St Basil’s Cathedral
One of Moscow’s, and indeed Russia’s most iconic and lasting images (and tourist hotspots), the confused and riotous profusion of colour, shapes and onion domes that top St Basil’s dominates Red Square. In 1552 Ivan the Terrible commissioned the Cathedral to commemorate a victory over the Mongols, and legend dictates that, astounded by its beauty on completion, he had the unfortunate architect blinded so he would never be able to design anything comparable.
The church, officially called the Cathedral of the Intercession, consists of nine chapels, all of which are unique in style. It has adopted the nickname ‘St Basil’s’ after the ‘Holy Fool’ St Vasily (Basil) the Blessed, who was much-loved by the people of Moscow and whose bones lie in the Chapel of his name.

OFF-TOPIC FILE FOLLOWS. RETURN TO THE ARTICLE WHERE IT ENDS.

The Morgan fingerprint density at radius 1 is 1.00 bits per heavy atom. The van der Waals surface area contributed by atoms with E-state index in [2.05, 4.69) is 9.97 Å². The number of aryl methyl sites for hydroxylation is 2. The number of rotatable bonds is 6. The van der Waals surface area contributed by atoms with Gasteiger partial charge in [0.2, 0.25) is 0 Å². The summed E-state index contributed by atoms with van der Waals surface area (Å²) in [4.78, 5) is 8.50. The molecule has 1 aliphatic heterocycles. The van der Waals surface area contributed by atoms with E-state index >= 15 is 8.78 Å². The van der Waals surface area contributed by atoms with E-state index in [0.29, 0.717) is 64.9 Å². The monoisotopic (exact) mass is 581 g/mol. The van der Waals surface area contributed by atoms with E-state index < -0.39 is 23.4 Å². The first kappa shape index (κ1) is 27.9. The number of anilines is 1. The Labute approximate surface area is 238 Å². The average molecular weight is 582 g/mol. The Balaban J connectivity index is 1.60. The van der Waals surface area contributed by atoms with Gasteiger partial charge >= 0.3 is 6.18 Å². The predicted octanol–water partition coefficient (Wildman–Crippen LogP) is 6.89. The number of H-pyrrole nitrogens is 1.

The interior is less spectacular, with maze-like corridors and dark, candlelit chapels, but the iconostasis is quite beautiful and some of the icons date back to the 16th century. Although it’s always endowed with some form of scaffolding or another, it is still worth a visit.